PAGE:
Spending within limits: Evidence from municipal fiscal restraints
This paper studies the role of a constitutional rule new to the literature: a limit placed by a city on its own ability to tax or spend. We find that such a limit exists in at least 1 in 8 cities, and that limits are not adopted in response to high levels of or variability in taxation. After limit adoption, municipal revenue growth declines by 16 to 22 percent. Our results suggest that institutional constraints may be effective when representative government falls short of the median voter ideal.
|Date of creation:||2012|
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- Downes, Thomas A. & Figlio, David N., 1999. "Do Tax and Expenditure Limits Provide a Free Lunch? Evidence on the Link Between Limits and Public Sector Service Quality," National Tax Journal, National Tax Association, vol. 52(n. 1), pages 113-28, March.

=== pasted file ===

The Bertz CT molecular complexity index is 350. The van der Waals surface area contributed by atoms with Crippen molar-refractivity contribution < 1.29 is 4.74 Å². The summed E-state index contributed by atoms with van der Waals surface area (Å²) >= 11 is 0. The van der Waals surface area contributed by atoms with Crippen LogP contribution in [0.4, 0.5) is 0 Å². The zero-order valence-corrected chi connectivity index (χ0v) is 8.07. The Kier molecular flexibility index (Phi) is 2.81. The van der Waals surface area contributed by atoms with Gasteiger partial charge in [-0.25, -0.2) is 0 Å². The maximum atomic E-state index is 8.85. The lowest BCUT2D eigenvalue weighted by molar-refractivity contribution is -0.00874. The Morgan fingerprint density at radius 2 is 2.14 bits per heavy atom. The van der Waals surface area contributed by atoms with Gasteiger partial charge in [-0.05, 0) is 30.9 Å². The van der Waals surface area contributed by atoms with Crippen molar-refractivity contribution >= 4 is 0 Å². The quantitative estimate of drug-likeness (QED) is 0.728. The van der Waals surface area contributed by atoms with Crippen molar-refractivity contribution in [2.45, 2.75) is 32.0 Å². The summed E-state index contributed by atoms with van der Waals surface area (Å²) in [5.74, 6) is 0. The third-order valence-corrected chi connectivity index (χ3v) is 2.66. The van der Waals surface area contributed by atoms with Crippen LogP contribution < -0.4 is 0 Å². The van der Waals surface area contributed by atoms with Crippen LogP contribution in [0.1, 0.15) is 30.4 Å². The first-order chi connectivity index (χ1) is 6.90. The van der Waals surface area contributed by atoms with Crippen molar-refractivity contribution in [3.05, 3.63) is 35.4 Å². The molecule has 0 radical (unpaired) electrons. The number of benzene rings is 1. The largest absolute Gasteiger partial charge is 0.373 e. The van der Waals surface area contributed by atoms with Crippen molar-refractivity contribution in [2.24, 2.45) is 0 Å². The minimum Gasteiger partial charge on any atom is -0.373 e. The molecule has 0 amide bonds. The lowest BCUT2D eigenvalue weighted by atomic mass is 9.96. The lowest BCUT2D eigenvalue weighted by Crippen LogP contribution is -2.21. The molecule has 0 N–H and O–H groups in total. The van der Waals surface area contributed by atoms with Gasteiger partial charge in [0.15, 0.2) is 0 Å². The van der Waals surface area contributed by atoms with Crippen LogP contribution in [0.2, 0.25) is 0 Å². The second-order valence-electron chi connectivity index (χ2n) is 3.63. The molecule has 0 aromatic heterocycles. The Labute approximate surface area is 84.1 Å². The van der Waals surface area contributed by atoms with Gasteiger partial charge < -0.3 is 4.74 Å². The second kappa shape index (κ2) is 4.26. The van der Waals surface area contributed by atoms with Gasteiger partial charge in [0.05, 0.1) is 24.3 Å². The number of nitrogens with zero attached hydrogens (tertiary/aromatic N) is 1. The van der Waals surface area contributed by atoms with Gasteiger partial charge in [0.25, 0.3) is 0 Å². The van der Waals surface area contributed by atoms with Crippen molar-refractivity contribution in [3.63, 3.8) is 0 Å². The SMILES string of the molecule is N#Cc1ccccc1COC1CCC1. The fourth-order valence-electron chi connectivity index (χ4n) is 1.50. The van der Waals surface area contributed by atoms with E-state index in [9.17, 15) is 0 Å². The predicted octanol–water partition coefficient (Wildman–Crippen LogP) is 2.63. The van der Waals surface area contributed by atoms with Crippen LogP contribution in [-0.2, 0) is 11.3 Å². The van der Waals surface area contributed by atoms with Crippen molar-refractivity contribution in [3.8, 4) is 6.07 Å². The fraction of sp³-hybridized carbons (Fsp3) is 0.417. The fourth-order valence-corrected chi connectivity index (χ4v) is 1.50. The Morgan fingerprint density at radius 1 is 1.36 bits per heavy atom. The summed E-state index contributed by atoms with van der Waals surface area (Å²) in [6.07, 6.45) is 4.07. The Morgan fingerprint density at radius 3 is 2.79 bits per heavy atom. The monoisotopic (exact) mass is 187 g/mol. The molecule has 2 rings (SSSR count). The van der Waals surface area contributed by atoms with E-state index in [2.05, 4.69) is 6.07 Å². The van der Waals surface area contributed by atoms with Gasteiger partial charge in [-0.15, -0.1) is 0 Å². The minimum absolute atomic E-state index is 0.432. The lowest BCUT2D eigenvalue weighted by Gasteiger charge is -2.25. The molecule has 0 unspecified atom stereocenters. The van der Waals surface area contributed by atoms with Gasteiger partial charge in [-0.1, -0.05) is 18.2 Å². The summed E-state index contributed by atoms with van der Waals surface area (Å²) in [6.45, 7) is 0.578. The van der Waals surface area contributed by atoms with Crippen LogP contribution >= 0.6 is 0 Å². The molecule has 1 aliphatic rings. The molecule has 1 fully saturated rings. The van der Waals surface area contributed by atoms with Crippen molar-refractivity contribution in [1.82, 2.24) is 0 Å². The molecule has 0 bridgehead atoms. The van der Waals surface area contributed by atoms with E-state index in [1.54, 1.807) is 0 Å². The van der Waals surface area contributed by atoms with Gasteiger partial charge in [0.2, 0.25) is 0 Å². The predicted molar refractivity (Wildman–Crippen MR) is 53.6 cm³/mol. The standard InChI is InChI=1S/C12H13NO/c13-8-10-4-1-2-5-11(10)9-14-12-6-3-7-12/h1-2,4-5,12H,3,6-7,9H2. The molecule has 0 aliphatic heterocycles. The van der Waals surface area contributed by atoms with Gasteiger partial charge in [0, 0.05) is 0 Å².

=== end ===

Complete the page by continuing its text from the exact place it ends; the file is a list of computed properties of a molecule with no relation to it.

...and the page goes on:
- Downes, Thomas A. & Dye, Richard F. & McGuire, Therese J., 1998. "Do Limits Matter? Evidence on the Effects of Tax Limitations on Student Performance," Journal of Urban Economics, Elsevier, vol. 43(3), pages 401-417, May.
- James Alm & Mark Skidmore, 1999. "Why do Tax and Expenditure Limitations Pass in State Elections?," Public Finance Review, , vol. 27(5), pages 481-510, September.
- Anthony Downs, 1957. "An Economic Theory of Political Action in a Democracy," Journal of Political Economy, University of Chicago Press, vol. 65, pages 135.
- Fernando Ferreira & Joseph Gyourko, 2009. "Do Political Parties Matter? Evidence from U.S. Cities-super-," The Quarterly Journal of Economics, MIT Press, vol. 124(1), pages 399-422, February.
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